FOR IMMEDIATE RELEASE
Blind College Students in Maryland Will Have Textbooks on Time
Governor O’Malley Signs Landmark Legislation Providing for Electronic Access
Annapolis, Maryland (May 8, 2007): Maryland Governor Martin O’Malley signed legislation today that will ensure that blind college and graduate students in the state will have timely access to textbooks and course materials in a format they can use. The legislation, passed at the urging of the National Federation of the Blind of Maryland, provides for textbooks to be converted into an electronic format specified by the Maryland Library for the Blind and Physically Handicapped. The electronic format will allow blind students to download their textbooks to computers or Braille devices.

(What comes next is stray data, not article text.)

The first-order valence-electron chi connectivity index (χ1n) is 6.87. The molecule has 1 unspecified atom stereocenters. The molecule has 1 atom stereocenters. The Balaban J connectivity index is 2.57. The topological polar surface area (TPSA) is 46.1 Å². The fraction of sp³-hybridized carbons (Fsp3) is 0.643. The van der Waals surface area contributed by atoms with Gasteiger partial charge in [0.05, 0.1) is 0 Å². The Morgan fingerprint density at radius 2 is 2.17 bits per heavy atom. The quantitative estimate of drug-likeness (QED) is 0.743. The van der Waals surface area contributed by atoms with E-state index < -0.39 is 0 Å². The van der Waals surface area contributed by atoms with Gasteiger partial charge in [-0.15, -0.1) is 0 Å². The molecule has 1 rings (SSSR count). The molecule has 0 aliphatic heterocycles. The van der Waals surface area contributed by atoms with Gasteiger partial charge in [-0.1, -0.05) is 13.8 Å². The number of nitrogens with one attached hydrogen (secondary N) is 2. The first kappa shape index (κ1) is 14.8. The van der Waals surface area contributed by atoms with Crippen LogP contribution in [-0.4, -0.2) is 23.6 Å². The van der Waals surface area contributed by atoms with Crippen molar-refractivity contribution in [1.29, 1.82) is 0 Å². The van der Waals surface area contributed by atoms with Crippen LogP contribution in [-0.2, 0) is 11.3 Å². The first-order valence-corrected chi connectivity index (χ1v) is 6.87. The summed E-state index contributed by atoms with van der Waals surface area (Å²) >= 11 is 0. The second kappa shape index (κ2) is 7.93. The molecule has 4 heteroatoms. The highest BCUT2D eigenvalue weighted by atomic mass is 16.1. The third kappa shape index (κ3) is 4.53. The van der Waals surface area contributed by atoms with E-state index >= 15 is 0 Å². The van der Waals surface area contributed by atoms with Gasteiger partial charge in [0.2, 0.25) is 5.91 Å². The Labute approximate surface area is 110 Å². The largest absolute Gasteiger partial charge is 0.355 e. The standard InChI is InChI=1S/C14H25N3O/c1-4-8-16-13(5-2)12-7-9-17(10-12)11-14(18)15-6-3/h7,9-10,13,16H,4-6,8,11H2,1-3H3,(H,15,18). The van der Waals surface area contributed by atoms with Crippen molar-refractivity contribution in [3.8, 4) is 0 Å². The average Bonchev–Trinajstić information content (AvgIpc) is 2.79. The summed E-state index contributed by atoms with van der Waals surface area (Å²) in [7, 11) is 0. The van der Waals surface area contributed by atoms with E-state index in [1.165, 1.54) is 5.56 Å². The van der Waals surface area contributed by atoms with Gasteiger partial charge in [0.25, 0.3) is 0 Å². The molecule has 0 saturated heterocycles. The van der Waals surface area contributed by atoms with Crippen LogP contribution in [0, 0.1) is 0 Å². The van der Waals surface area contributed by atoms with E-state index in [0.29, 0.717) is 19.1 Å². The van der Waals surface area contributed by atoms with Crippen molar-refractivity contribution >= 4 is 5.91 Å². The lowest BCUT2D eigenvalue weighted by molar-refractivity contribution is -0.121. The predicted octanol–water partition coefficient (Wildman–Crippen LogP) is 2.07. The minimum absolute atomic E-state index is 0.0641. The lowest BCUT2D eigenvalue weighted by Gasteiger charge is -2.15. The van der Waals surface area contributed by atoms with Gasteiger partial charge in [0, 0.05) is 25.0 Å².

“In the past, blind students in Maryland have had to wait for their books to be produced in Braille or in recorded form by volunteers or by the state,” said Dr. Michael Gosse, president of the National Federation of the Blind of Maryland. “Technology now makes it possible for students to have access to their books and course materials at the same time as their sighted peers, as long as the books are in a standard electronic format. This legislation requires that publishers provide electronic copies of their books so that blind students can access them directly with a computer or Braille device. It is a historic piece of legislation, because never before have blind students had access to textbooks at the same time as the sighted.”
Amy Herstein, a blind sophomore at the University of Maryland of Baltimore County, said: “Today is truly a great day for students like me. I will no longer have to worry about hiring someone to read to me or spending hours scanning my textbooks into a computer. Having timely access to my books means that I will never get behind in my course work simply because a book isn’t available in an accessible format. College is hard work, but my life as a blind college student has just been made a whole lot easier.”